Nine on the Line 

Dave Valencia

Dave Valencia is a "desert rat", since birth. He was born and raised in the Old Pueblo and attending public schools. He enjoyed playing soccer in high school and spent about five years pursuing a career as a musician. Dave was a band's front man, singing lead and background vocals as well as played the guitar, piano and drums. He credits his musical ear to his grandfather who was a local well known mariachi. Dave also spent several summers touring the western states with the band and played several times at the Whisky A-Go-Go on Hollywood Boulevard in L.A. He currently works at Agustin Kitchen, along with his wildly cool side project Sanar, a pop up restaurant and a consultant job. Dave tells me he will be moving on very soon in order to open the forthcoming Fourth Avenue beer and wine bar/restaurant, Ermanos, as executive chef. Dave has worked for local chefs in Tucson such as his mentor Albert Hall and Ryan Clark, but has also worked for chefs in Chicago including Grant Achatz of Alinea, the late Charlie Trotter and Dennis Ashley Aubin of Wood.

What was the first dish you had that changed your perspective on food?

I had veal sweetbreads at C-house in Chicago with tomatoes, smoked buttermilk puree and candied pistachios. Professionally, the flavors, textures and plating all influenced the expectations I had for food. What are you eating these days? My girlfriend and I have been stepping up our pizza game from Little Caesars to Reilly, Falora and Bianco. What was the first dish you remember cooking? Chorizo con huevo with my mom every Sunday morning. What concept, ingredient or food trend does everyone seem to love, but you just can't stomach?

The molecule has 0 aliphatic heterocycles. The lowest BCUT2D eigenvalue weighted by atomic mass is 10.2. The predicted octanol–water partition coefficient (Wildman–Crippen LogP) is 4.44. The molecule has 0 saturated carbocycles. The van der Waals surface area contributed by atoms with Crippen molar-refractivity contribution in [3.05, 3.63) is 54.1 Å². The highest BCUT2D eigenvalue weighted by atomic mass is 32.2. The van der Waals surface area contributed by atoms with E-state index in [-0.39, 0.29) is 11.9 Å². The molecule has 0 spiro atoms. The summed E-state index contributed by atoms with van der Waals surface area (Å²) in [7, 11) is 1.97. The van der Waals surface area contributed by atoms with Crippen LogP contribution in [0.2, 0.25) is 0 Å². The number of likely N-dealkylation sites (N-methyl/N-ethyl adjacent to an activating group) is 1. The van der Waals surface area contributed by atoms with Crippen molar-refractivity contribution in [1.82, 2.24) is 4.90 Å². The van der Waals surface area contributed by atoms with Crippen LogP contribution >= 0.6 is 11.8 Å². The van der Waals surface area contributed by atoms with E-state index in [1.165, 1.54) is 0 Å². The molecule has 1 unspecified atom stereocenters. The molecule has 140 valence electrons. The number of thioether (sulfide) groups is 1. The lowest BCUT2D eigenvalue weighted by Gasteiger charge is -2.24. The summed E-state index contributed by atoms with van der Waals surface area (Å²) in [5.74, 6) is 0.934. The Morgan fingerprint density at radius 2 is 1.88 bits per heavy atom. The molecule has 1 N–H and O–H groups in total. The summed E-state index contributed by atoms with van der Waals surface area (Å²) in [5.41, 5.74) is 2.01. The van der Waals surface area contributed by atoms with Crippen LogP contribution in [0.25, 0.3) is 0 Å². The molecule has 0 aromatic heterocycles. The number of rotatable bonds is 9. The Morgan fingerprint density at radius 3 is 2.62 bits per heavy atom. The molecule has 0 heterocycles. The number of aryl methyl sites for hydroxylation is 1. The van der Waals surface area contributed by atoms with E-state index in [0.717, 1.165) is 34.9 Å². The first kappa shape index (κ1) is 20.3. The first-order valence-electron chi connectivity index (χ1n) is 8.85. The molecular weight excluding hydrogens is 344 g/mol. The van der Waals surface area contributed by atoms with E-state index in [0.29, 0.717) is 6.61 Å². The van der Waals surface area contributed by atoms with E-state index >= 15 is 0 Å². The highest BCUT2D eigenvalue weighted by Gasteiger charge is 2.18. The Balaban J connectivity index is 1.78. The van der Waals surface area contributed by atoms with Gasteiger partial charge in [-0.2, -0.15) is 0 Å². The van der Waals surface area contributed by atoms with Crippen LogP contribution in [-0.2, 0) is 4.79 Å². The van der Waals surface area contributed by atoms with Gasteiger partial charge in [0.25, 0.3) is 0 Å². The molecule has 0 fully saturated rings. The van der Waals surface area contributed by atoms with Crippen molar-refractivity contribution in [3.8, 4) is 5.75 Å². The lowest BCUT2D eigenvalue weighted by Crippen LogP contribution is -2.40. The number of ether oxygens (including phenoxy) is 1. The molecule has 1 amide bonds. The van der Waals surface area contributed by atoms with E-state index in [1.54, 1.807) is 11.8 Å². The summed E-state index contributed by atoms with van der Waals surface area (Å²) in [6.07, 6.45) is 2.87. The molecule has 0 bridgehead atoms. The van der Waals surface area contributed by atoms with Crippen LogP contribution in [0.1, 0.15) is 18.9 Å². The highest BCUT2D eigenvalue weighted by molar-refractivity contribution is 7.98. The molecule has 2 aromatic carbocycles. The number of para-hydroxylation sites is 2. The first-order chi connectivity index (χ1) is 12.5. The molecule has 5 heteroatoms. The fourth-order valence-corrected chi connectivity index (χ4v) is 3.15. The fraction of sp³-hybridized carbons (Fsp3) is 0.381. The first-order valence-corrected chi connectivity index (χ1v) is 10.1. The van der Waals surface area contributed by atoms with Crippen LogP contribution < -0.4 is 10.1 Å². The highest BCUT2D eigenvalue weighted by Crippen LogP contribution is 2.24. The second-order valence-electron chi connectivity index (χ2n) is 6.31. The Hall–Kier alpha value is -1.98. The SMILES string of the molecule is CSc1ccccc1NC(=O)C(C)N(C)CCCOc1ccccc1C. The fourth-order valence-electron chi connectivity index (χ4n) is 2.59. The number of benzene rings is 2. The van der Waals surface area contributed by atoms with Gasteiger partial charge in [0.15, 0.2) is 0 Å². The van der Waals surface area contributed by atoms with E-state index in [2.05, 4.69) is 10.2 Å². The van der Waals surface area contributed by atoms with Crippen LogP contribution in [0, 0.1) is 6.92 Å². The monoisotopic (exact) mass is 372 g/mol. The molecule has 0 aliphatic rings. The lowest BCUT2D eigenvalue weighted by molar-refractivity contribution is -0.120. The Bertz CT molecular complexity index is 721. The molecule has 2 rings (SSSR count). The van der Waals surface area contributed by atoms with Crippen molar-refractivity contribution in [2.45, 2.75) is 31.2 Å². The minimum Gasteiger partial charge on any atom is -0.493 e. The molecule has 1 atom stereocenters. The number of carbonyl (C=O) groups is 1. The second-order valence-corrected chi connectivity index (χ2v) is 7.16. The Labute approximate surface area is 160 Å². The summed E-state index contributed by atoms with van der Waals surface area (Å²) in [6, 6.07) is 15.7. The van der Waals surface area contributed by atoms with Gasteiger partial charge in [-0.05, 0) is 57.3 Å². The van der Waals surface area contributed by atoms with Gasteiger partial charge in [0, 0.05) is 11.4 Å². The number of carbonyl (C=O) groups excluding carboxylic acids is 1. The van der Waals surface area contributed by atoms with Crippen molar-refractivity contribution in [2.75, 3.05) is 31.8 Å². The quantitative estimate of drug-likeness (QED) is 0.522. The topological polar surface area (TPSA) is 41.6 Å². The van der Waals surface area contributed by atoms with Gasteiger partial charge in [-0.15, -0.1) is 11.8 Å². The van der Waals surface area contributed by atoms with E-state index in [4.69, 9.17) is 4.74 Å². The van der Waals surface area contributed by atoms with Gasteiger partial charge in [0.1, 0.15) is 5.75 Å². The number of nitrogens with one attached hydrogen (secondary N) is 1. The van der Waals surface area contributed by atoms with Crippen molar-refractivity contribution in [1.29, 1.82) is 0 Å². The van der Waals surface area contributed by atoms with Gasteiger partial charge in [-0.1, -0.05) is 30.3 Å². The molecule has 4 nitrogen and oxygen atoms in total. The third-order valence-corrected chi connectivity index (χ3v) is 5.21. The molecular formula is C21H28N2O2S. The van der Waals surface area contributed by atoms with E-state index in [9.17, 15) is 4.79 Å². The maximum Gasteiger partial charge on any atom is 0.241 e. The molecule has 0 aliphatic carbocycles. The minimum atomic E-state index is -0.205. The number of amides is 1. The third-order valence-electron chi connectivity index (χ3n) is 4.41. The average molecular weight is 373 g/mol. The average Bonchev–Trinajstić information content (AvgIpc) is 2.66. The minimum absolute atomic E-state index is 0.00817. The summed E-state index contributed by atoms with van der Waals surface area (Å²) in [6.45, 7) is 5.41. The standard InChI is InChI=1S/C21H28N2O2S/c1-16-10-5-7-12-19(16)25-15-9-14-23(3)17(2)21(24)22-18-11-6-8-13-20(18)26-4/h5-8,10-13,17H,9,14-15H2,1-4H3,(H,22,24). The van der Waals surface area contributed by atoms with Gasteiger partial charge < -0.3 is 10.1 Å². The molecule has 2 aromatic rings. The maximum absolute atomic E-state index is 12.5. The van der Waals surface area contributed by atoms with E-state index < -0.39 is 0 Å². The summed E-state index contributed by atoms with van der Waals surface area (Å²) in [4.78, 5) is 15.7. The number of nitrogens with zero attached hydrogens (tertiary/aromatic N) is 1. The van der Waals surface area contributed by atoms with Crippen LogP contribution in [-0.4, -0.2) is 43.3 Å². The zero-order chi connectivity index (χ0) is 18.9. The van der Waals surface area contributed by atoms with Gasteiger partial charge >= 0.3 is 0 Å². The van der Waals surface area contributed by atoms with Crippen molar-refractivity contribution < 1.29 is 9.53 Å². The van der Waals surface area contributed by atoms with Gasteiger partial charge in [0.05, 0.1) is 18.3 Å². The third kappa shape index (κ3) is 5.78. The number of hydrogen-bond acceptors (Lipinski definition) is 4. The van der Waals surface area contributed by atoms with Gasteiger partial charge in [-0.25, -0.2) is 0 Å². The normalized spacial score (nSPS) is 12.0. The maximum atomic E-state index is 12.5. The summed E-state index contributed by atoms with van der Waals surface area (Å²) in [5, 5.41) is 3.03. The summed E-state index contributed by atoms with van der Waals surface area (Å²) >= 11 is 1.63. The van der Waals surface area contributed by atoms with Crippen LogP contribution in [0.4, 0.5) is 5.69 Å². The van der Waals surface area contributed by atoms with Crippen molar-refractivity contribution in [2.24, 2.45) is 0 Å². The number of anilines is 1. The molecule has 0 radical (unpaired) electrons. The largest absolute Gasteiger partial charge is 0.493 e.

The current trend of food shows and their networks make some people feel to become a chef is as simple as attending a two-week seminar and poof, you are a chef. It sometimes does not take into account the years of hard work, sacrifice and constant creativity to be at the top of your game. What chef, with us or passed on, would you most like to cook or eat dinner with? I would like to cook with Paul Leibrandt because the way he defines the reason to cook is humbling. I would like to eat with a young Marco Pierre White. What city, other than Tucson, is your favorite place to eat? Chicago Speaking in junk food terms, what is your favorite guilty pleasure? Twizzlers Top three Tucson restaurants? Agustin Kitchen, Reilly, BK's With a figurative electric chair in your immediate future, what is your last meal?

My dad's "army food" which consists of Boston baked beans, roasted potatoes and overly seasoned pork chops with a glass of iced tea.

More by C.J. Hamm

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